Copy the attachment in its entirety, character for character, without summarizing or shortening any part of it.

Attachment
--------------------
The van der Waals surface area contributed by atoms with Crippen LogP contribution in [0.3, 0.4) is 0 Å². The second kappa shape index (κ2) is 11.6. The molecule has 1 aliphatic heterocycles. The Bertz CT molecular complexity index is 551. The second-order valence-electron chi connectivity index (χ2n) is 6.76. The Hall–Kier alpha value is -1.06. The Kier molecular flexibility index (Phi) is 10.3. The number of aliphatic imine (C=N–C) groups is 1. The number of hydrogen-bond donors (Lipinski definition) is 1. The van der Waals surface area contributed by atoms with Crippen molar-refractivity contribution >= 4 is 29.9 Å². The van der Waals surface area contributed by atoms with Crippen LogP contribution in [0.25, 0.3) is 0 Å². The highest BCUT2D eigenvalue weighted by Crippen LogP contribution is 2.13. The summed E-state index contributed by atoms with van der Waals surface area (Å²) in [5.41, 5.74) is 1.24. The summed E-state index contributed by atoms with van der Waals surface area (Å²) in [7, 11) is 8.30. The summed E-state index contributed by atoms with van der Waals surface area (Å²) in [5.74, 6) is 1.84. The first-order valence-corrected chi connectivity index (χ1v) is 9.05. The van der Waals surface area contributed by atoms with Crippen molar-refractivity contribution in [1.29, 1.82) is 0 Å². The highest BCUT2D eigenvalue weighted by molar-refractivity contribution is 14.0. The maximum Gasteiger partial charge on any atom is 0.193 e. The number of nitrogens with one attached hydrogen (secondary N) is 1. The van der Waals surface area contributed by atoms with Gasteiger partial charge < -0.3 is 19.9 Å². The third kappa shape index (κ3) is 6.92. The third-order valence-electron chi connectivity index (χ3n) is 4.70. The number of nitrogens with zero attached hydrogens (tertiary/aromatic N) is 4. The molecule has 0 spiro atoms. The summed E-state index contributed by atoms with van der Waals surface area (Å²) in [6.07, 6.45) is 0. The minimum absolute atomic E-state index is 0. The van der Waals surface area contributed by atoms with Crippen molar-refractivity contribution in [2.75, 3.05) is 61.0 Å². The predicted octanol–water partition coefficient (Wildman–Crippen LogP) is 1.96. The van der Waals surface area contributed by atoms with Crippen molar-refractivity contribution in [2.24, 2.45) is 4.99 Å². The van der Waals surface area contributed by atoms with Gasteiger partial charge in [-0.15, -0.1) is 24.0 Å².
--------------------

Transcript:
The van der Waals surface area contributed by atoms with Crippen LogP contribution in [0.3, 0.4) is 0 Å². The second kappa shape index (κ2) is 11.6. The molecule has 1 aliphatic heterocycles. The Bertz CT molecular complexity index is 551. The second-order valence-electron chi connectivity index (χ2n) is 6.76. The Hall–Kier alpha value is -1.06. The Kier molecular flexibility index (Phi) is 10.3. The number of aliphatic imine (C=N–C) groups is 1. The number of hydrogen-bond donors (Lipinski definition) is 1. The van der Waals surface area contributed by atoms with Crippen molar-refractivity contribution >= 4 is 29.9 Å². The van der Waals surface area contributed by atoms with Crippen LogP contribution in [0.25, 0.3) is 0 Å². The highest BCUT2D eigenvalue weighted by Crippen LogP contribution is 2.13. The summed E-state index contributed by atoms with van der Waals surface area (Å²) in [5.41, 5.74) is 1.24. The summed E-state index contributed by atoms with van der Waals surface area (Å²) in [7, 11) is 8.30. The summed E-state index contributed by atoms with van der Waals surface area (Å²) in [5.74, 6) is 1.84. The first-order valence-corrected chi connectivity index (χ1v) is 9.05. The van der Waals surface area contributed by atoms with Crippen molar-refractivity contribution in [1.29, 1.82) is 0 Å². The highest BCUT2D eigenvalue weighted by molar-refractivity contribution is 14.0. The maximum Gasteiger partial charge on any atom is 0.193 e. The number of nitrogens with one attached hydrogen (secondary N) is 1. The van der Waals surface area contributed by atoms with Gasteiger partial charge < -0.3 is 19.9 Å². The third kappa shape index (κ3) is 6.92. The third-order valence-electron chi connectivity index (χ3n) is 4.70. The number of nitrogens with zero attached hydrogens (tertiary/aromatic N) is 4. The molecule has 0 spiro atoms. The summed E-state index contributed by atoms with van der Waals surface area (Å²) in [6.07, 6.45) is 0. The minimum absolute atomic E-state index is 0. The van der Waals surface area contributed by atoms with Crippen molar-refractivity contribution in [2.75, 3.05) is 61.0 Å². The predicted octanol–water partition coefficient (Wildman–Crippen LogP) is 1.96. The van der Waals surface area contributed by atoms with Crippen molar-refractivity contribution in [2.24, 2.45) is 4.99 Å². The van der Waals surface area contributed by atoms with Gasteiger partial charge in [-0.15, -0.1) is 24.0 Å².